b. 07/1823 Tiverton, Devon. d. 29/12/1875 Exeter, Devon.
William Oxenham (1823-1875) was born in July 1823 in Tiverton, Devon. He joined the Army at a young age and enlisted with the 32nd Regiment of Foot (Duke of Cornwall’s Light Infantry). By 1857 and the outbreak of the Indian Mutiny, he had risen to the rank of Corporal.
On 30th June 1857 at Lucknow, Corporal Oxenham would be involved in the incident which would lead to the award of the Victoria Cross (London Gazette, 22nd November 1859). During that day, Mr Capper of the Bengal Civil Service became trapped under the ruins of a verandah which had fallen on him. Corporal Oxenham rushed over to the scene under heavy fire, and began trying to extricate Mr Capper. For over ten minutes Oxenham worked to free Capper, despite the heavy enemy fire. What is interesting about the incident is that when Capper talked about his experience he felt not just Oxenham deserved the VC. He also wanted Captain Anderson of the 25th Native Infantry to be awarded the medal as he was on the scene and called for assistance in extricating Capper.
Oxenham was presented with the Victoria Cross by Queen Victoria on the 4th January 1860 at Windsor Castle. When Oxenham retired from the Army, he returned to Devon and settled in Exeter where he lived out the rest of his life. Oxenham died of natural causes aged 67 on 29th December 1875 and was buried in Higher Cemetery in Exeter in a dissenter’s grave. His medals were sold with six others in November 1910 for £77. His medals are now held by the Duke of Cornwall’s Light Infantry Museum in Bodmin, Cornwall.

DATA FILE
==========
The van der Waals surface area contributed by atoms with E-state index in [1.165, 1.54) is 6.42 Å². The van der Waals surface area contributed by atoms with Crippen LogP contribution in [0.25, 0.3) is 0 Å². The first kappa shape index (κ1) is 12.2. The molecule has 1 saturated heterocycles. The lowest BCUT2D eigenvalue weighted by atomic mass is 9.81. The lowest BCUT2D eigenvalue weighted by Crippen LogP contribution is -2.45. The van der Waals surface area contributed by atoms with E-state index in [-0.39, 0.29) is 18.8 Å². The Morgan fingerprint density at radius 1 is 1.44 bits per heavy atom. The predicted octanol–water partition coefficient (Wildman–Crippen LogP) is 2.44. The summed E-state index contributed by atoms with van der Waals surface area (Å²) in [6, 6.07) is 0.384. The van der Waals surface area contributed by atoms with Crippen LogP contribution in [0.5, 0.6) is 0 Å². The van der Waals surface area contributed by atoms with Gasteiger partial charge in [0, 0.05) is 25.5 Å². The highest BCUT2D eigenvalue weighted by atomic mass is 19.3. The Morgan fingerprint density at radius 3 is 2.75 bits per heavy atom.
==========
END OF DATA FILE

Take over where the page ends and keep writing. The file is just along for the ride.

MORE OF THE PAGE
LOCATION OF MEDAL: DUKE OF CORNWALL LIGHT INFANTRY, BODMIN, CORNWALL.
BURIAL PLACE: HIGHER CEMETERY, EXETER, DEVON. DIV. 126 GRAVE 30.
William Oxenham's medals including VC, picture courtesy of the Duke of Cornwall's Light Infantry Museum, Bodmin, Cornwall.
Oxenham is buried in the Dissenters Section B, Division 126, Grave 30 - courtesy of Kevin Brazier